Then, too, invoking New Gods, Monitors, and the villain Libra in all this obviously means blending ideas from Jack Kirby, Marv Wolfman, and Len Wein (who also created Marvel’s Wolverine), respectively, but then comics do that six times before breakfast even on a normal day (and throwing in the Green Lantern Corps means drawing heavily upon the Lensmen novels of E.E. “Doc” Smith, but if we really started tracing every hack influence on comics, we’d be here all day, sort of like trying to list all of George Lucas’s influences, from Flash Gordon to Edgar Rice Burroughs).
And it’s not just my sick mind but Morrison’s as well (and detective Turpin’s in his line about “something sick and sad with whips and leather” perhaps going on in the S&M-like setting of Club Dark Side) that also foresees something sado-masochistic in the impending choice in Final Crisis about whether to resist or submit — to evil gods one of whom is named DeSaad, after all.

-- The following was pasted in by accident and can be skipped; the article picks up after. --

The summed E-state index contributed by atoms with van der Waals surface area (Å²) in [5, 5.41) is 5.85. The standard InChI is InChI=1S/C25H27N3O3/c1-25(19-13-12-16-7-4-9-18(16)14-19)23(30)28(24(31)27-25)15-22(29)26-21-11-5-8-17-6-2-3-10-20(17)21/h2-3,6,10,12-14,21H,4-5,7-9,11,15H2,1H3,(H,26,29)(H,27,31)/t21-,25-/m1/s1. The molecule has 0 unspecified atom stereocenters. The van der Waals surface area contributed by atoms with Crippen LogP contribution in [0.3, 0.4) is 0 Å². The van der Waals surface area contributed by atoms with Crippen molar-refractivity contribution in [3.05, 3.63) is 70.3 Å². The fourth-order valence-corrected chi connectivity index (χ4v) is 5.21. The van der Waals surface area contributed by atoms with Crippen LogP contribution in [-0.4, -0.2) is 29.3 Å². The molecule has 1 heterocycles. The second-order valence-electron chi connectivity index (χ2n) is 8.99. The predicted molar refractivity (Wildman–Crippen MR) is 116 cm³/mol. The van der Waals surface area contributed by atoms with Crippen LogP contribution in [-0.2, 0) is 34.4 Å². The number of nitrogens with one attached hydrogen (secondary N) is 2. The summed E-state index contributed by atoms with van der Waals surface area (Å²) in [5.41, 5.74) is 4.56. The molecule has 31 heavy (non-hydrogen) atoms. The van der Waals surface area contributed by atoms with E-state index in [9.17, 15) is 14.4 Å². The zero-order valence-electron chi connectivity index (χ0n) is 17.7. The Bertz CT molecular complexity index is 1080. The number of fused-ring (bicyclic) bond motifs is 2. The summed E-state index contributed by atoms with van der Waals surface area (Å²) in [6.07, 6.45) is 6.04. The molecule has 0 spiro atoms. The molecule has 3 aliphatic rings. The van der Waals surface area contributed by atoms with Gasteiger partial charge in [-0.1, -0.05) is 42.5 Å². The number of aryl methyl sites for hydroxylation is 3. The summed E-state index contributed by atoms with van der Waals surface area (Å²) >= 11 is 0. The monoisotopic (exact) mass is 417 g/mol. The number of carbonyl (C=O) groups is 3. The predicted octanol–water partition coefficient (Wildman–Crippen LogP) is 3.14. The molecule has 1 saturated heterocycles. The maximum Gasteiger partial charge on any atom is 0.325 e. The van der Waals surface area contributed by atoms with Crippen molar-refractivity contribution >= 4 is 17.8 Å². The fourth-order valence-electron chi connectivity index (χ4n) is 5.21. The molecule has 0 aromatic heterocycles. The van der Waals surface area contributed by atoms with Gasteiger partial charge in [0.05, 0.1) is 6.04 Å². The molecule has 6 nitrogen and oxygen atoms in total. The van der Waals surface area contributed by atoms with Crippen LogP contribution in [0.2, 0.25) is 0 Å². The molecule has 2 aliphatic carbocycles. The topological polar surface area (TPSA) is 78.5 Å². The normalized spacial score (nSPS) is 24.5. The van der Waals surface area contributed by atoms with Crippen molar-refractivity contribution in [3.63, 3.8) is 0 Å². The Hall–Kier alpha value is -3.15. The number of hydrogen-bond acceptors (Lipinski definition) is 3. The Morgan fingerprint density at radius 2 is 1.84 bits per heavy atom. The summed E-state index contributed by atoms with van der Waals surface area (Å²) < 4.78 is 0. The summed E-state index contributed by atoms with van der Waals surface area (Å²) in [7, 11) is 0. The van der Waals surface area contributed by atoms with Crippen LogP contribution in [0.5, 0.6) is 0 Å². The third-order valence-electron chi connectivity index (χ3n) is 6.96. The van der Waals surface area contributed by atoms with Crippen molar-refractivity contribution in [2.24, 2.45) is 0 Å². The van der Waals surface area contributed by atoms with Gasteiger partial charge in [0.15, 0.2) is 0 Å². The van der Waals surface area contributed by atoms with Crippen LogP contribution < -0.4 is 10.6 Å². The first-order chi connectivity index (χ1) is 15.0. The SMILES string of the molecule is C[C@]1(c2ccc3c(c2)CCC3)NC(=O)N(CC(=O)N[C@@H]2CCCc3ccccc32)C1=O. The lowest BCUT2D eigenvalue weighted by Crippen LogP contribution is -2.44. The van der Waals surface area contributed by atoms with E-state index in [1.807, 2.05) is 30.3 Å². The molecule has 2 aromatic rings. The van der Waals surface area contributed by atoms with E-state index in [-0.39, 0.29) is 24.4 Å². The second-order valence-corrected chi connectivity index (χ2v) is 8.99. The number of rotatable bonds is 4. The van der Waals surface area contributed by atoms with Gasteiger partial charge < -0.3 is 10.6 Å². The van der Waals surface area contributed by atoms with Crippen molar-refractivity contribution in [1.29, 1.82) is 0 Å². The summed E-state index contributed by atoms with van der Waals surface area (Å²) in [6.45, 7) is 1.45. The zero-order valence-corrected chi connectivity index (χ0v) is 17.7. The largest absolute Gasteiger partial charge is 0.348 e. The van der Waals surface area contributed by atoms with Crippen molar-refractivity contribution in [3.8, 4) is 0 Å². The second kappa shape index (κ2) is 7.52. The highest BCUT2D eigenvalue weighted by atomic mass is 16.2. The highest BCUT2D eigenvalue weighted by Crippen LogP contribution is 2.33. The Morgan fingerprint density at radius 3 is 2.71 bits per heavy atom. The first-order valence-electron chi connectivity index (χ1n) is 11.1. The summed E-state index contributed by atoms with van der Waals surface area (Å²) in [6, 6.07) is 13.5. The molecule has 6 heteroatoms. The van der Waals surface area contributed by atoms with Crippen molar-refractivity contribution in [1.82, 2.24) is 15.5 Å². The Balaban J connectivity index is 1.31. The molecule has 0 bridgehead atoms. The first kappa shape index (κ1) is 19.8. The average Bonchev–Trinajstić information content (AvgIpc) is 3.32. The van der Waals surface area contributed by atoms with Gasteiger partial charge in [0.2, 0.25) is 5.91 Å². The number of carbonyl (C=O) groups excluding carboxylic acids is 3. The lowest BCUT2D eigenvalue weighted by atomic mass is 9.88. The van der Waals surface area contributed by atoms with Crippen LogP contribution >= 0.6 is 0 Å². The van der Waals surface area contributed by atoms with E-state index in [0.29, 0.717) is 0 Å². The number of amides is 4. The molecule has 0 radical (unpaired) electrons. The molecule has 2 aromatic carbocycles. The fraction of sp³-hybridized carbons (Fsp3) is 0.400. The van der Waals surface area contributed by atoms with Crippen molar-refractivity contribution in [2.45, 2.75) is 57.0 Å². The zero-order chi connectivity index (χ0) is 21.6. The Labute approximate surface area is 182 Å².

In this added layer of perverse allusion, Morrison (an admitted dabbler in cross-dressing) seems to be following in the footsteps of the Wachowski Siblings (who may have ripped off elements of his Invisibles comics for The Matrix, so it’s only fair), whose most brilliant achievement — for all Speed Racer’s, V’s, and lesbian gangster-fighters’ charms — remains the fact that the Matrix movies manage to be interpretable as emphatically Platonic, Christian, Gnostic/Estian, Buddhist, Asian-pop, computational, and, yes, S&M all at the same time. My media-professor friend Read Schuchardt notes the prevalence in the Matrix movies of characters like the white-clad and androgynous Morpheus associate named Switch, for instance, whose name suggests electronics and hacking but is also apparently slang for people willing to be either submissive or dominant in S&M. Similarly, Neo dies and is resurrected to save us all but also liberates everyone from life in the cave (as Plato hoped to) and does so through the Zen-like realization that “there is no spoon” — but enough about the Matrix.